There are days when you just want to run away from it all. Unfortunately, when you have several of those days in a row, you may begin to feel a certain amount of uncontrollable rage and a general hatred of your fellow man. Extreme stress and angst leads to all manner of destructive behaviors for me. I find myself yelling at my kids for  minor infractions. I am hateful to my husband and find passive-aggressive ways to needle him and get under his skin. My wine-intake increases and my patience decreases.  I hate myself for acting this way, which adds self-loathing to the list of unhealthy and destructive feelings. To break this ugly cycle, I have to reboot my system somehow. This doesn’t make my problems go away, but it does help me to put them into perspective and calms my mind enough to re-engage with the world on a rational level.

Today has been a trial, and it’s not even lunchtime! Other humans are difficult to understand and to deal with for me. Often I feel as though I am stuck in the middle of a circle of babbling idiots. I want to smack the woman who berates her progeny in the grocery aisle; I want to flip off that aggressive driver who tailgates and endangers my kids. I control these impulses for the most part. I guess this is the price we all must pay as sentient and social creatures. Here are some of the ways that I relieve the pressure of fury that boils my blood:

  • Cry. I almost never cry. This stems from some ugliness in my childhood where crying was a form of vulnerability that I didn’t allow myself to show. When I start to cry, I feel a mixture of shame and anger. So, what I try to do is hide and let it all out in private. What sucks is that crying makes my face puffy, my nose bright-red, and my skin splotchy. I need a good couple of hours alone to compose myself. This is something I have to work on, because it’s nice to have someone to hold you during these moments to absorb and acknowledge your sadness. After a good cry, it feels like I have released a lot of the tensions and worry, so I know that it’s a good thing to do once in a while.
  • If you have been done wrong, confront the offender.  Okay, I have done this, oh…maybe twice-but it felt really good! Yeah, I’m not much on face-to-face confrontation. It depends on the situation, I think. For instance, my mother-in-law is the biggest thorn in my side in a lot of ways. I love her and she loves me, which is awesome. But she pisses me off more than any person in the world, other than my own mother. The thing about these two mothers is that neither of them will ever change their ways, at least not due to anything that I say. If, however, the person who has pissed me off is my husband, I let him know for the most part. This is better than simmering anger, which causes me to go off on him over something trivial that has nothing to do with the real issue. Also, it makes me appear unhinged, which leads him to ask me if I am “PMSing.” Now, that REALLY infuriates me!
  • Write it down. If I can’t confront the object of my rage, I unleash all of my venom in a stream-of-consciousness screed of cursing and name-calling. Nothing is out of bounds. I have called people vile names and cursed them with boils and prolapsed uteruses. Every little thing that I hate about them is put down in black and white. I draw little stick-figures of the objects of my anger and decapitate them and gouge out their eyes. My enemies have been vaporized in nuclear disasters, been washed away by tsunamis of fire, and have been relegated to the deepest circle of hell. After I have utterly destroyed my foes, I ball up the paper and burn it. This erases all trace of my murderous intent, and has the added bonus of actually burning an effigy of my foe. This step is vital. Never, ever leave evidence like this lying around!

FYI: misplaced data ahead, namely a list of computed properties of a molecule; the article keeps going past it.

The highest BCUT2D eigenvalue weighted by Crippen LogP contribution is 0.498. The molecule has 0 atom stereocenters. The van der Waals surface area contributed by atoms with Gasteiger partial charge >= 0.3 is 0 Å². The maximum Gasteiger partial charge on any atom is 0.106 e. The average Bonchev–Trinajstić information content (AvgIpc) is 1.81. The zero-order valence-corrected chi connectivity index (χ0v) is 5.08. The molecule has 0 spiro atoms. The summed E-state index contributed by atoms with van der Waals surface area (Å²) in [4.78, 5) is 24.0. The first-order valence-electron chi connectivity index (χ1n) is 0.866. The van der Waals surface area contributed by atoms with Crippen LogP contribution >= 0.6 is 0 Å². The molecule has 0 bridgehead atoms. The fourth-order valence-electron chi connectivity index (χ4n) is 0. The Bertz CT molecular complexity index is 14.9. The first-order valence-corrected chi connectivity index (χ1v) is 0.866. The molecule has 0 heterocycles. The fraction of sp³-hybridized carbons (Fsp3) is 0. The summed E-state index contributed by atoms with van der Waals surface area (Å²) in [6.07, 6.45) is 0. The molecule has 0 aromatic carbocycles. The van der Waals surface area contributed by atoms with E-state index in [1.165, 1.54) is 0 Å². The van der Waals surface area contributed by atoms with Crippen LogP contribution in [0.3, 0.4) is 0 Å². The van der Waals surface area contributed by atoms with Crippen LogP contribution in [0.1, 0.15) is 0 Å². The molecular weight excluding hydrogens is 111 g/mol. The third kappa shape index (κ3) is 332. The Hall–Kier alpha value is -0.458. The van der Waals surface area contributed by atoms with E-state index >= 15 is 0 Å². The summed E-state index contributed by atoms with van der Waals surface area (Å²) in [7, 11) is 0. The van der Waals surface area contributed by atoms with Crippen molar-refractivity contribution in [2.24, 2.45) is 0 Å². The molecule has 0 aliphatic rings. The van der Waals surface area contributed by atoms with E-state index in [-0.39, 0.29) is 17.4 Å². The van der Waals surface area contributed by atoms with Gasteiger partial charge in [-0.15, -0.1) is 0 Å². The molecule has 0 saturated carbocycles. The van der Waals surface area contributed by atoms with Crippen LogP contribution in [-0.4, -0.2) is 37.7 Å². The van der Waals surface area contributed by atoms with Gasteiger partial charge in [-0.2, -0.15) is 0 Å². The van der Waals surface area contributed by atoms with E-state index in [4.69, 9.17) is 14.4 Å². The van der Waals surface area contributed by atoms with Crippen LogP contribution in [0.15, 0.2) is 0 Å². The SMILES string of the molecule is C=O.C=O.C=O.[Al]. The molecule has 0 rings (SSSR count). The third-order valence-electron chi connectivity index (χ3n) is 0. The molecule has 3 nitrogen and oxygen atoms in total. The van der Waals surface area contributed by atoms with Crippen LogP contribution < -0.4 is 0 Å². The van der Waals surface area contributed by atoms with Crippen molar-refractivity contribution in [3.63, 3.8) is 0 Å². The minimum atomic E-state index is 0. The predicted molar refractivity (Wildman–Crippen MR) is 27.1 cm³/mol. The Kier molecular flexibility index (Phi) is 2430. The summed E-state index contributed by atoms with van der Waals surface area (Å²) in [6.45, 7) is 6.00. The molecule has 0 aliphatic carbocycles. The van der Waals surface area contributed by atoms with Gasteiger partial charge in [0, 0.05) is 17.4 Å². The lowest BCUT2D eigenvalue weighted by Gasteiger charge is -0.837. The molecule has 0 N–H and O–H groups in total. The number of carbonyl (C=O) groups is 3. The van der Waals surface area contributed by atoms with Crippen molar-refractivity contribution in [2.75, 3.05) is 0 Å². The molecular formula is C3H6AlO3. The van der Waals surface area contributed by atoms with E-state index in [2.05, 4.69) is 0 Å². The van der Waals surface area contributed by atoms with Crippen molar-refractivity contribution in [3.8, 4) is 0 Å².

• Give myself a day-pass. Being an introvert, I would love nothing better than an entire day of silence and solitude. For some reason, it’s hard to ask for this “me-time.”  Women in particular often feel guilty for getting overwhelmed by the responsibilities of work and family. I wait to the point of mental breakdown to do something for myself. I know that I am short-changing myself and my family when I fail to take care of myself. I recognize this and I am working on it. Even if I can’t leave or be alone, I will let my husband know that I will be taking an hour-long bubble bath with an iPod blasting away all of the sounds of a chaotic home. One downside to this method of escape is that we have one bathroom and someone inevitably needs to poop as soon as I settle down into the bubbles. Note: solo trips to the grocery store do not count as alone-time!
  • Pet my kitty. It’s remarkably relaxing and soothes my tortured soul. This can be taken in a couple of different ways, which is okay, since I think the concept works in either scenario.
  • Don’t watch the news. It’s nothing but bad news. There’s always some heartbreaking story of child-abuse or animal-neglect that makes me want to execute some assholes. And nothing depresses me more than the current state of politics and public discourse in our country. When I am already in a negative frame of mind, I don’t need to turn on the TV and witness more reasons to despair. I have to include reading those same stories on the Internet as well. Just don’t do it!